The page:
A few weeks after I had begun taking psychotropic drugs in 1997, my ability to drive at higher speeds left. I could drive fine at lower speeds, but driving on major highways was extremely difficult and next to impossible. There was something about the rapid movement that gave me a “boaty” feeling of imbalance and dizziness that scared me. That has stayed with me all the way through my years on Klonopin and throughout my withdrawal from it. I have dealt with it by simply being a passenger when traveling on major highways. As a child, I had many ear infections which damaged my inner ear and adversely affected my balance to some degree. I just chalked my problem with high-speed driving up to the ear infections.
In the past two months, as this wave or whatever it is has been with me, I have started to think that I might want to give driving on major highways another shot. It has almost been a “desire” – something I want to do. Yesterday, I traveled with a friend to see another friend. He did all of the driving there but wanted to rest on the way back, so he asked me if I would drive. We were on a major highway. I felt pretty comfortable with the idea, so I agreed. I drove all the way home and was quite comfortable. I was ecstatic when I got home. It has been over eighteen years since I did that.
This afternoon after coming home from church, I decided I would drive once again on I-81 to that roadside rest area that my son and I had “visited” in 1997. I drove the thirty miles or so, got out of the car and walked the same paths I had walked more than eighteen years ago with my son. I smiled and smiled and smiled. I did it! I actually did something that I thought I would never be able to do again. I even picked up a walnut that had fallen from one of the trees as a memento of the occasion – the enormous victory.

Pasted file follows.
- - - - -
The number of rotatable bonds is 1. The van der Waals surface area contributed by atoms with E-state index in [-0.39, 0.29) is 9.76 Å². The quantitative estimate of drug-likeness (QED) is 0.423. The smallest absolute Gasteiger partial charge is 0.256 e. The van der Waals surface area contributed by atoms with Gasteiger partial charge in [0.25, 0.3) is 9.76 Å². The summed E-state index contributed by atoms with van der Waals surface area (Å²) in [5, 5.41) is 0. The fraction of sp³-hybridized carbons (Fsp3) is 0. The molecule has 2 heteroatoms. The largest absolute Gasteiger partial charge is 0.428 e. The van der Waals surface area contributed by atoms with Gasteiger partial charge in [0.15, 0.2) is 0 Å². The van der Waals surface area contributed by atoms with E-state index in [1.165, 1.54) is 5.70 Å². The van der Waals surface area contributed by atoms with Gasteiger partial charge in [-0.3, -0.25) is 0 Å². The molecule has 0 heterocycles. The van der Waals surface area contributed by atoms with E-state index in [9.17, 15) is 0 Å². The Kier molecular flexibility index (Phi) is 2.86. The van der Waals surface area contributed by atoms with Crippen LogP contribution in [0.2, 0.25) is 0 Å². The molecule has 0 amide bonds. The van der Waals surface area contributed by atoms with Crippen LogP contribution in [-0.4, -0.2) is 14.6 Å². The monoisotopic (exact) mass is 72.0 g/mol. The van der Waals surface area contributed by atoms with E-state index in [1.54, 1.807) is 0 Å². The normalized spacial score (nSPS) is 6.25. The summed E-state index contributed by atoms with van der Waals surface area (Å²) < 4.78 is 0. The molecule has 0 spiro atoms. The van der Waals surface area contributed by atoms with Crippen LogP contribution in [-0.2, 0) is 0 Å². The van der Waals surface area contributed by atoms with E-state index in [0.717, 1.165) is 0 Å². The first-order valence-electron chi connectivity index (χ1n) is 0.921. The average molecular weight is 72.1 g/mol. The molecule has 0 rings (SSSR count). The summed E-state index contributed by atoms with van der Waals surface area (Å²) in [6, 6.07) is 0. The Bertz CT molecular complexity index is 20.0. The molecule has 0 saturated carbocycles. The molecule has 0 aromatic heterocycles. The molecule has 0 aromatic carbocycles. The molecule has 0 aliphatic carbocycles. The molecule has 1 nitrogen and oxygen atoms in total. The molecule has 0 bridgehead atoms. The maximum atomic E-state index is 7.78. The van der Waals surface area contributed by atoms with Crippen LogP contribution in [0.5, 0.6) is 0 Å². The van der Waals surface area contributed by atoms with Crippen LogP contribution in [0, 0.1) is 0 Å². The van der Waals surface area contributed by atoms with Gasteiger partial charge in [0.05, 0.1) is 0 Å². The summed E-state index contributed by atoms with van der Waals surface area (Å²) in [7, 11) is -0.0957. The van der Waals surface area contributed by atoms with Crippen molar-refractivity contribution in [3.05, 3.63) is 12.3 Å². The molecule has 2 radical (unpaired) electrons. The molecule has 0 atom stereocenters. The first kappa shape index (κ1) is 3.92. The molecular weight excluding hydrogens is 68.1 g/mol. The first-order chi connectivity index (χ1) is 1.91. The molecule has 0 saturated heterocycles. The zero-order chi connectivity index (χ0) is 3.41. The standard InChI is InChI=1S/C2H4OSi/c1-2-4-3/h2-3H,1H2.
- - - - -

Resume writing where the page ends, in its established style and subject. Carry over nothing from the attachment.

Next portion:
I have learned a couple things about benzo withdrawal from this experience. First, healing of the CNS from benzo withdrawal can obviously continue long after one has discontinued benzos and even after one has healed nearly completely. Second, benzo withdrawal waves may actually be periods when significant healing is occurring. That is how it has felt to me in the past two months.
Healing and improvement just keep happening – even after it seems like we are finished healing.    
In some ways, I was a bit reluctant to post this. The first thought of many who are not as far out will be “Oh no, Don is still having waves. I’m doomed. This will never end.” That would have been my immediate reaction when I was still in the fray. But, that is not what this is.
The “strange sensations” are a kind of burny, tingling primarily down my arms from the shoulder to the tips of my pinkies. It almost feels like my nerve cells are too short and need to stretch. There is also a little tingly, tickly feeling at times mostly in the back of my neck. It reminds me of the feeling you get when a wound is healing  - kind of an itchy burniness.  It is not the least bit alarming. There is no pain whatsoever. There are no mental symptoms at all. Those disappeared years ago and have never returned.
I view them as “indicators” that healing is still happening. They are signs. My sleep has improved during this time, the driving thing, and a few other things. It is actually a very positive thing. We continue to heal and, for me, this “benign” wave is a sign of that. It’s my body telling me, “See, I’m getting even better.”